January 18, 2012 at 4:24 pm #7253
I was wondering if there was a way to remotely differentiate between Windows Home and Windows Pro. Scanning via, say nmap, only tells me if it’s Windows XP vs Windows 7, etc. The whole purpose of this is to not only create an updated and detailed database of all of PC’s on the network, but to know which ones I need to upgrade to Pro so that they can be added to a Windows domain.
January 18, 2012 at 5:02 pm #45342
If you have a list of host names/IPs in a text file, you could loop through that and execute systeminfo via psexec and redirect the output to a text file. The info you’re looking for would be in the “OS Name” and/or “OS Version” fields.
You might just want to check out OpenAudit, which will also inventory software, etc.
January 18, 2012 at 5:14 pm #45343tturnerParticipant
wmic /node:machinename /user:username os get | find "Windows Home"
(or whatever the home string looks like, don’t have access to one at the moment)
I did something similar in the past looking for a list of machines with specific hotfix (WMIC QFE) by creating a ping sweep and outputting results to a txt file containing just the ip addresses and using that as a source for the WMIC command by replacing machinename above with @ip_addresses.txt
*Edit* or Dynamik’s solution would work too. Different strokes… I like WMIC a lot 🙂
January 18, 2012 at 5:39 pm #45344
@dynamik: I’ve had the pstools downloaded for awhile, just obviously haven’t looked through them enough haha. Is “systeminfo via psexec” the same as the psinfo tool? I ran a quick test with psinfo and it looks to give me what I need, but was wondering if psexec’s systeminfo gives more/different info.
Thanks for the suggestions dynamik and tturner! I think either one of these will suit my needs, and I’ll look into OpenAudit as well. An updated software inventory is something else I need too as I’m working my way through SANS 20 critical security controls.
January 18, 2012 at 10:28 pm #45345
I like WMIC a lot 🙂
Yea, for sure. I just couldn’t remember what the query was and didn’t feel like searching 😛
Is “systeminfo via psexec” the same as the psinfo tool?
It certainly appears very close. I guess that simplifies things a bit…
I ran a quick test with psinfo and it looks to give me what I need, but was wondering if psexec’s systeminfo gives more/different info.
systeminfo is a built in utility. Just type it in at the command prompt and see what you get. psexec was only recommended in conjunction in order to execute it on remote systems.
Now that I look at it, systeminfo /? shows that you can use it on remote systems too. I guess I failed all over this thread 😮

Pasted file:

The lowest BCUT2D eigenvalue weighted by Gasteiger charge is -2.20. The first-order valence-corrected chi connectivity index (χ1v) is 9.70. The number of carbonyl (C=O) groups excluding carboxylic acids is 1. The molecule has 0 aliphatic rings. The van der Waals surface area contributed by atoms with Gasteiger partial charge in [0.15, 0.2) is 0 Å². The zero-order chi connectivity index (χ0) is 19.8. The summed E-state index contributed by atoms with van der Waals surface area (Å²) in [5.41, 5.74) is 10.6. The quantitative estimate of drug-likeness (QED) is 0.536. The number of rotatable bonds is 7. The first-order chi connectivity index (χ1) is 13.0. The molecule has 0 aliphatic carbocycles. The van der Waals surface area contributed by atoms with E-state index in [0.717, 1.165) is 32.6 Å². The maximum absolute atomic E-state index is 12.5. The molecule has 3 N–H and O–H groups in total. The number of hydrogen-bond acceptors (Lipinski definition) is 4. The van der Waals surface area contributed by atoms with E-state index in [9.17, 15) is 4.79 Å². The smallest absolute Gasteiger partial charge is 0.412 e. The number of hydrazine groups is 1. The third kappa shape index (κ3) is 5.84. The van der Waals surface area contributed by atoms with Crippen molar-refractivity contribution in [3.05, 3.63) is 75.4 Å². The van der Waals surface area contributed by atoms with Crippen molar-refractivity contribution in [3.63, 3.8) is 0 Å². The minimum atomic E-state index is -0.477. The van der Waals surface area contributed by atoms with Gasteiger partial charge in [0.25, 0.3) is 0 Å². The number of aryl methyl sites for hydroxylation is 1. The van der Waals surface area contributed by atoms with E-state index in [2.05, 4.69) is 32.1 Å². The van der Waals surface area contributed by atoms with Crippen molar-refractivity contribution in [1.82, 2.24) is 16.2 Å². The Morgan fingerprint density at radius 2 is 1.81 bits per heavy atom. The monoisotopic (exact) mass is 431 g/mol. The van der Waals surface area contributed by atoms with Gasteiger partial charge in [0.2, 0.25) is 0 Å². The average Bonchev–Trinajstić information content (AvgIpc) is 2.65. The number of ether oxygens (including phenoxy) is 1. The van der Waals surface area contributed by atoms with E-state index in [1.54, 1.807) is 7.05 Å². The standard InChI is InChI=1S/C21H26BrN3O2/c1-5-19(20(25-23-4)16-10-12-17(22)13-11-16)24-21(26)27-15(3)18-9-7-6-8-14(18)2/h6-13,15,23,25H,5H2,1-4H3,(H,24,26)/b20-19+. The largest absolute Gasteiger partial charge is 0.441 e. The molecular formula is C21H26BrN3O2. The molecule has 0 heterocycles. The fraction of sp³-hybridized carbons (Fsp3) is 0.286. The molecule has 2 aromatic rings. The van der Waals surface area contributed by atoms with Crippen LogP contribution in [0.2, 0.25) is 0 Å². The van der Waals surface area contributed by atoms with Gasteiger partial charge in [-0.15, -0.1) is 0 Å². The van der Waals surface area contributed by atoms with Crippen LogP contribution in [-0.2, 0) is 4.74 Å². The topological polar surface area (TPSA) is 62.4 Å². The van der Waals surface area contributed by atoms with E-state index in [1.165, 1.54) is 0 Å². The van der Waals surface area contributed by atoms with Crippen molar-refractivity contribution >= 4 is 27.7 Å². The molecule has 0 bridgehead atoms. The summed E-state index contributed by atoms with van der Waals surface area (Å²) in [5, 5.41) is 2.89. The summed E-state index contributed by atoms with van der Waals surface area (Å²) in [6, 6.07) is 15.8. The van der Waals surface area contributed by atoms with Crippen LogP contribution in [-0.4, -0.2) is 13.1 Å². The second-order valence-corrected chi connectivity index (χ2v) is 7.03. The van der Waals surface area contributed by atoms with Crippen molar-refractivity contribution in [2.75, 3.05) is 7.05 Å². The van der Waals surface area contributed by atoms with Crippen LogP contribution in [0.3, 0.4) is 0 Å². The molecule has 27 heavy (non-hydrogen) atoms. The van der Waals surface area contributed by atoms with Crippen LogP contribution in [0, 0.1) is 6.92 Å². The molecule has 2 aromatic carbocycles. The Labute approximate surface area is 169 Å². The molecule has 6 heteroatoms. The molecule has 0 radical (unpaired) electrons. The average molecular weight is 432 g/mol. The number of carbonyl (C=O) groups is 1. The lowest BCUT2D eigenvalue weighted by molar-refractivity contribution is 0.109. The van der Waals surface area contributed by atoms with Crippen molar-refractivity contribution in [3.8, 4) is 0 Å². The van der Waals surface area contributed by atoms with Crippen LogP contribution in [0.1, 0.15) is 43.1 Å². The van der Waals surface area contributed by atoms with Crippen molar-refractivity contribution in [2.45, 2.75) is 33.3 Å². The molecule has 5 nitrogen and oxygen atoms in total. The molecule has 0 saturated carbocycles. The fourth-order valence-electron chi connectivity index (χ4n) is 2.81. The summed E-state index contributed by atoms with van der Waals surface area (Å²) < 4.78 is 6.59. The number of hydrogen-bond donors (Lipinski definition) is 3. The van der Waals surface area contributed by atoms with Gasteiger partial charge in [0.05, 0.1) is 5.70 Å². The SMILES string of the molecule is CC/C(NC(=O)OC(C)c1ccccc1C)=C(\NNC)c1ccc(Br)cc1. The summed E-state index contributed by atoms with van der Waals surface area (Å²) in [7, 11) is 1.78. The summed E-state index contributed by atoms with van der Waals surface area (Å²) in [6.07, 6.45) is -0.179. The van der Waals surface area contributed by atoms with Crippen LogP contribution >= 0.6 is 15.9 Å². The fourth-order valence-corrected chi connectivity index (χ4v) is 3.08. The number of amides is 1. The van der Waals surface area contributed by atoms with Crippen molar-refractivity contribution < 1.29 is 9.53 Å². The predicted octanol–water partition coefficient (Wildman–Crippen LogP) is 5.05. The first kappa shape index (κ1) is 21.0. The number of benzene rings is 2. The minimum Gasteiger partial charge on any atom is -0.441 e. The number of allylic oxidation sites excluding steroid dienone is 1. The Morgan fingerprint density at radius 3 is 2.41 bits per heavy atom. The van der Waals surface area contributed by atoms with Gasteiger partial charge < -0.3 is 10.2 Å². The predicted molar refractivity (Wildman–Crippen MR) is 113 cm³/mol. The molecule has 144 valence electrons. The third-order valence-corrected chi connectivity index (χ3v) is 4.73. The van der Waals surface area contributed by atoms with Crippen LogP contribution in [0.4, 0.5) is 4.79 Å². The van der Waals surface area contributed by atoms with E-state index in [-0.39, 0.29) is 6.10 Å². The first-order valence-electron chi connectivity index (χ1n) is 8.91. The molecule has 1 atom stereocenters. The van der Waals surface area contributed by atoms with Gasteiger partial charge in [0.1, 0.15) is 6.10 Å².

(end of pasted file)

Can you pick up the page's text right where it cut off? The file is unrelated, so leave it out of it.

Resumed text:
January 18, 2012 at 10:34 pm #45346hell_razorParticipant
nmap -sS -p 445 –script=smb-os-discovery.nse target_ip
January 18, 2012 at 10:56 pm #45347
I guess I failed all over this thread 😮
lol Noo, you got me going on my way 🙂 I’ve been playing around with psexec/systeminfo all day and will probably go this route as I’m more comfortable with this than WMIC. JGamblin replied on Twitter as well:
psexec systeminfo | findstr /B /C:”OS Name” /C:”OS Version”
Now my issue is that the network didn’t have any standard in configuring new PC’s so there is no standard/common admin account to use to query machines for system information. That’s over 200 machines :-
While writing this reply, hell_razor replied…
…thanks! I gave that a shot on some of the machines here and it works pretty well! There were a few that it wouldn’t report whether it was Home or Pro, but most did. This will help a lot until I can get around to all of the computers and setup a standard admin account (unless there’s another way??)…
January 18, 2012 at 11:04 pm #45348
Are you not using Active Directory?
January 18, 2012 at 11:28 pm #45349
Not presently 🙁 Updating the network is one of the reasons I was specifically hired for, but management doesn’t want to play nice (if it’s not broken, then why “fix” it). So as I’m making plans for the upgrade to the network on paper, I’m showing my manager all the ways it’d save time and money as I go through my day to day duties (most recently an issue with an Excel update that caused most users issues when printing graphs).
I understand that each of these will float out of his memory as time goes, so at the same time I’m taking note of all these things I talk to him about so that I can present them all in one big presentation at a later date…for the bigger impact.
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